We listen to Mark 12-38-44 this Sunday telling the crowds to be aware of the scribes who go around in long robes and enjoy seats of honor. What they give to the treasury is more about their status than a true offering to God. A poor widow gives a couple of small coins, an offering that evokes a message of genuine giving—her few cents come from her survival and her need, from her genuine poverty. She gives to God all that she possesses from her earthly survival.
There are many ways to interpret the poor widow. She is often used for fundraising, for inviting people to give from their need. We hear this gospel in November, at the conclusion of the liturgical year, and I think this changes the message. We reflect on end times in the liturgy today, on the ways we are to see God as our only priority here on earth.
The anonymous widow offered her entire soul to God. She gave to the offering most of her earthly attachments. She gave more than money; she offered God her lowly status, her cultural powerlessness in a time when widows could not own land or have a job. As a widow she had no status and no authority or voice among the village. Her life was tough. My drawing reveals her struggle. Her face is complex; her expression is sheer bewilderment, exhaustion, and uncertainty about her future. She is exhausted by her life on the earth and turns to offer God all that remains and all that has been stripped from her.
The liturgy in this month challenges us to let go of all that keeps us from offering our real lives to God. We hide behind our judgments about people. We cling to our attitudes that put more people down than we elevate by our good will. This gospel challenges us to let go of our pride, our illusions of control, and our excuses not to pay attention to God. The woman’s offering illustrates how to let go of what holds us back, what clings to our souls, what stains our relationships. We give to God all that we have, all that is valuable to us and all that means something to other people.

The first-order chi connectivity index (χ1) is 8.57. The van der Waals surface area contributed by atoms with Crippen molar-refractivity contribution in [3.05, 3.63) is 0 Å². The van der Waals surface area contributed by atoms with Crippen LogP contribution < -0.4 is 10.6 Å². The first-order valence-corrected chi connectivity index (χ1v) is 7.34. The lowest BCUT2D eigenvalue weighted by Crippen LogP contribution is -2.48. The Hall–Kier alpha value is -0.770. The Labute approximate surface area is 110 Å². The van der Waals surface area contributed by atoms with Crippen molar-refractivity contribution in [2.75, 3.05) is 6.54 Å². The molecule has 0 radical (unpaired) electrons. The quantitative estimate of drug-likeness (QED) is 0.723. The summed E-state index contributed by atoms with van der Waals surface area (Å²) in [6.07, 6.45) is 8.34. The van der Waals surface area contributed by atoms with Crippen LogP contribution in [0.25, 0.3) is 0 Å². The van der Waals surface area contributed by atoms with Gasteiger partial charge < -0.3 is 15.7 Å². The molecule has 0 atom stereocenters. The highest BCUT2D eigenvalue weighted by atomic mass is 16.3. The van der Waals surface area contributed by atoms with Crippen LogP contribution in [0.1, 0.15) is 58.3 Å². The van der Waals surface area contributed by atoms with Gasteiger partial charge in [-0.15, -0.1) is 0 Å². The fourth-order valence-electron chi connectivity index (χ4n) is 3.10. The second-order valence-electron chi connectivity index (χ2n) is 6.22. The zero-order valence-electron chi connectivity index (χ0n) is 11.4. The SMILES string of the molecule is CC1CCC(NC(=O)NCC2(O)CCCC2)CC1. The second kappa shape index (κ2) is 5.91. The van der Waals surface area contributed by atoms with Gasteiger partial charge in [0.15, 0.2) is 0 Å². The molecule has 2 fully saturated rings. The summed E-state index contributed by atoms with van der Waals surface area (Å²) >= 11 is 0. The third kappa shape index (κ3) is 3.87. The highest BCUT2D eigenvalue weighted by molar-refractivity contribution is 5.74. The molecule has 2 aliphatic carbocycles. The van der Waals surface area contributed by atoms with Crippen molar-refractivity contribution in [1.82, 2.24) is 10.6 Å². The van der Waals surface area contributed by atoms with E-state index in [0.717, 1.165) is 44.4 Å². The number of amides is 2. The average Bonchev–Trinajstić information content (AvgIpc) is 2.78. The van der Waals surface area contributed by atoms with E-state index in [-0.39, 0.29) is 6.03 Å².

God wants everything in our lives if we are to fully follow Jesus. We leave nothing behind. Everything must ultimately be offered to God. Jesus transforms our poverty, our weariness, our small efforts, our ill health, our worries about our children, and our weak hope for the future. We let go of every little thing we posses in order to discover God’s grace for us. Like small coins in the coffer, we drop our pride, our sin, our stubbornness, and our anger so that God may reveal his riches within us.
Here are some statements to consider from this week’s gospel:
How is the Holy Spirit challenging you to give more of yourself to the Father?
What are the small tokens you offer to God—such as your regrets, your history, your lack of attention?
What in your life, what secret do you keep, from God, that you hoard for yourself?
How can you offer to God your time and relationships?
How can you offer your talents and gifts for the common good?
What does the widow represent for you?
How would you describe her in the story?
How is the widow a challenge for you?
How is she a consolation?
How does she speak to you personally about how you are to pray?